Paths to Prioritization in Colombia’s Justice System

The first panel of the international conference opened the discussion about the pertinence of a selection or prioritization strategy for the prosecutions of mass crimes in Colombia. Iván Orozco, professor of Los Andes University in Colombia, Dan Saxon, former member of the international Criminal Tribunal for the former Yugoslavia (ICTY), and Kai Ambos, professor of Gottinger University, Germany, presented their thoughts and experiences on the topic.

Iván Orozco reflected on the selection of cases in Colombia by pointing to the legacy of the Nuremberg tribunal, and how it influences the way in which prosecution of crimes against humanity is viewed in Colombia.

He said that Nuremburg’s judicial procedures presented an excessive separation between perpetrator and victim. “In understanding a dictatorship this separation is very powerful,” and it impacts transitional institutions. These challenges must be tackled politically.

Orozco stated the justice process in Colombia has highlighted the issue of state responsibility, such as in the case of the false positives and paramilitaries. “In today’s world, it is unsustainable that a state be liable under the premise that the state has a monopoly on the use of force, when its enemies hold the responsibility,” he affirmed.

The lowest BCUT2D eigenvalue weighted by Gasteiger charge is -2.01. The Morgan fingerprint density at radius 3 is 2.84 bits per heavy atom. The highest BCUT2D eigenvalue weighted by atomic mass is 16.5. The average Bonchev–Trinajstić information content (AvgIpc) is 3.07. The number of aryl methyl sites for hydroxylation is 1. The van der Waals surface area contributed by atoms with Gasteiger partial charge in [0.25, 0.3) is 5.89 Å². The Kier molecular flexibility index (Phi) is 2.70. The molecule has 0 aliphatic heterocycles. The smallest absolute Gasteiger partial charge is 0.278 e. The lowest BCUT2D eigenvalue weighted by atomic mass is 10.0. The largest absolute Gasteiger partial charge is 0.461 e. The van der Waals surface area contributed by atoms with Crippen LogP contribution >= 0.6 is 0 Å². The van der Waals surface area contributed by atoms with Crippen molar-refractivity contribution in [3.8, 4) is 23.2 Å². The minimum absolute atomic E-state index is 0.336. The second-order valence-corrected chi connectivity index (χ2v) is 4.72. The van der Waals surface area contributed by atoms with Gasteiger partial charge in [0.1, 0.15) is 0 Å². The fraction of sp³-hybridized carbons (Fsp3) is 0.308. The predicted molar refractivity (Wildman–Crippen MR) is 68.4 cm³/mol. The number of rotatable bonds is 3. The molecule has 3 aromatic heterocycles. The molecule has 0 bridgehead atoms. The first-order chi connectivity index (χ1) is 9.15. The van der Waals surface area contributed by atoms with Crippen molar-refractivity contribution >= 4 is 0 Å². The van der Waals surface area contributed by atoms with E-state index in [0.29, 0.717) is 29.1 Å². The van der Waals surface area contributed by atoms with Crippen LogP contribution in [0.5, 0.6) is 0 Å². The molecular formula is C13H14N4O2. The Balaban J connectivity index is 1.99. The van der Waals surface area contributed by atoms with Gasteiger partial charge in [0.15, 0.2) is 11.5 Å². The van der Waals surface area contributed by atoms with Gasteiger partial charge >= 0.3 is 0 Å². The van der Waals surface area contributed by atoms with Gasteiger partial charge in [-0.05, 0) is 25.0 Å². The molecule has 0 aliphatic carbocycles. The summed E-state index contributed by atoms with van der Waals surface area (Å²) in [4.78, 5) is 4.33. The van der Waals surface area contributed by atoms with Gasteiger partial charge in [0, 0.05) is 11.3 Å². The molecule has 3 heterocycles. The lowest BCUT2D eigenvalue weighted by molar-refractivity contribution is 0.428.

He concluded his presentation by proposing a selectivity mechanism for Colombia. He said that, as negotiations are taking place, representatives of the church, political parties, human rights organizations, and security organisms, among others, should be able to be involved. The selected cases should reveal the systemic problems of the damaged military and security institutions in order to promote non-repetition.

Dan Saxon presented the selection criteria used by the ICTY in 2003, when the UN Security Council instructed ad-hoc tribunals to focus their efforts on the prosecution of top political leaders suspected to be the most responsible, and leave other cases in the hands of national tribunals.

Thus, the ICTY focused in two categories of suspects: local or main leaders of the countries where military or political and administrative structures participated in the perpetration of severe international crimes, and some key figures that were especially important in the criminal campaign: the “known authors.”

In his presentation, Kai Ambos focused on other selection criteria, such as the quality and scope of the facts, the representation of suspects, their military status, the most responsible, public interest in what has happened, the viability of the prosecution, the probation status, and the prosecutorial institutions’ capacity to investigate, among others.

According to him, no system, not even the most consolidated, can investigate all criminal acts committed, and “Colombia is no exception and needs a selection mechanism.” However, Colombia’s legislation is firm in its demand for investigation and prosecution of international crimes, which professor Kai Ambos emphasized earlier in the day.

He explained that the opportunity principle cannot be applied in the case of international crimes in Colombia, as the country should be able to apply this principle in cases where a demobilized paramilitary was part of the group, that is, for the crime of conspiracy. At the same time, Ambos asked “which member of a paramilitary group did not participate in international crimes?”

In his view, Colombia should be able to apply the opportunity principle in proceedings against 19,000 demobilized paramilitaries that were responsible only for belonging to the illegal armed group.

Photos by Camilo Aldana
Video by Mauricio Cardona